The Washington PostDemocracy Dies in Darkness

This hockey coach spent decades saving lives. Let’s save his ice.

Neal Henderson, center, is presented with a signed Capitals jersey by "Cannons" producer Steven Hoffner in D.C. on April 30. At left is Lt. Col. Ralph Featherstone, a Henderson protege. (Ben Sumner/The Washington Post)

His players aren’t in the NHL.

Championship banners aren’t hanging from his ice rink’s rafters, and shiny tournament cups aren’t in the display case. He has a hard time scheduling games for his players.

Coach Neal Henderson’s team, the Fort Dupont Cannons, isn’t even in a league. But Henderson, 84, is in the U.S. Hockey Hall of Fame — for all the right reasons.

And a documentary that had its D.C. premiere Saturday reminds the nation’s capital that Henderson — along with the rink where he’s carved hockey’s life lessons into the lives of thousands of local kids — is worth supporting.

“If you can play hockey,” Henderson tells his players, who are mostly young and Black and poor and didn’t grow up going to hockey clinics, camps or classes, who have had monkey calls and racial slurs hurled at them by White players, “you can do anything.”

That’s the magic of Henderson, who over his 44 years coaching the nation’s longest-running minority-oriented hockey team has shown hundreds of D.C. kids that, yes, they can do something that looks impossible.

“Me and Rob, dang, man, we came a long way from barely knowing how to skate and shoot a puck,” Rayvon Hall says in the documentary by Steven Hoffner and AJ Messier. “But now, it’s a different thing. People can barely touch me, you know?”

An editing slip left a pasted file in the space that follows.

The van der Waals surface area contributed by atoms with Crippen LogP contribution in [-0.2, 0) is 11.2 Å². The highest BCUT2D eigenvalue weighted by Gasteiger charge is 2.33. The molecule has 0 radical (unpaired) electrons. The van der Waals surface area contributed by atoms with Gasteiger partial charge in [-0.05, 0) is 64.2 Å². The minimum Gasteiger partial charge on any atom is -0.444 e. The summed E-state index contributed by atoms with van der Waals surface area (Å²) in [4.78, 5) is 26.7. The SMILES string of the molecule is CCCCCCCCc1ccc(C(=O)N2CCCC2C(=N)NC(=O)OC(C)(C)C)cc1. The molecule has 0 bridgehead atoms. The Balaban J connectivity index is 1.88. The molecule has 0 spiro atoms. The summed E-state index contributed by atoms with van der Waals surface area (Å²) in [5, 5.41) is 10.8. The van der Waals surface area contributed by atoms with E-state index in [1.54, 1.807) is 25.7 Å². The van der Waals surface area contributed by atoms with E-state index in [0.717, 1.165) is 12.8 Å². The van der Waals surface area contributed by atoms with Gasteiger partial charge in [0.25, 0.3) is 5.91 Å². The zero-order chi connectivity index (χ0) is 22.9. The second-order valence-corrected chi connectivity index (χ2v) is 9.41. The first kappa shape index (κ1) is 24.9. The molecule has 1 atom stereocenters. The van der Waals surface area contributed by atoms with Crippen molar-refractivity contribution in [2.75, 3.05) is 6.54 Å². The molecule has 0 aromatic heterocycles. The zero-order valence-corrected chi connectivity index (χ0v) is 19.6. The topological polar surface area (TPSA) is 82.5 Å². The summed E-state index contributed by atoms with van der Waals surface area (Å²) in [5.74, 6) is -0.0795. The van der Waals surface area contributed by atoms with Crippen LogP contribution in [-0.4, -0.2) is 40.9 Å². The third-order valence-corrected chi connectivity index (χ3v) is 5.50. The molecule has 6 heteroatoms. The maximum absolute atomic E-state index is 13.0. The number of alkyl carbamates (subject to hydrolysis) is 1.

Hall and his friend Robert Lynch drive the story of “The Cannons,” a film by two Canadians who found the purest essence of the sport in a Black neighborhood in America’s capital.

The film is an ode to Henderson and his legacy. And it comes at a time when the future of the local rink is in peril.

There was a red carpet and cameras on Saturday, and Henderson was there, along with some of the adults who have been part of this miracle on ice that goes far beyond the rink.

“The parents have gone to places that they haven’t even thought of,” Henderson said in a question-and-answer session after the film. “And the kids have played hockey in places that they’ve never heard of.”

He explained the ripples of influence that follow kids as they get off the street and onto the ice.

The Cannons aren’t part of a league, so Henderson organizes games with willing teams in Ohio, Michigan and New Jersey. They drill down on shooting, skating and strategy before the games, but Henderson also makes the players learn about the states, their histories, even their primary crops, so when the players return to school and a teacher asks what they did over the weekend, they have something interesting to offer.

“We played hockey,” Henderson said the kids would say. “And we went to Ohio. And Ohio, they’re famous for their apples. They’re also famous for their railroads, their farmlands. They can go back and talk to their class about what they did.”

His lessons stick.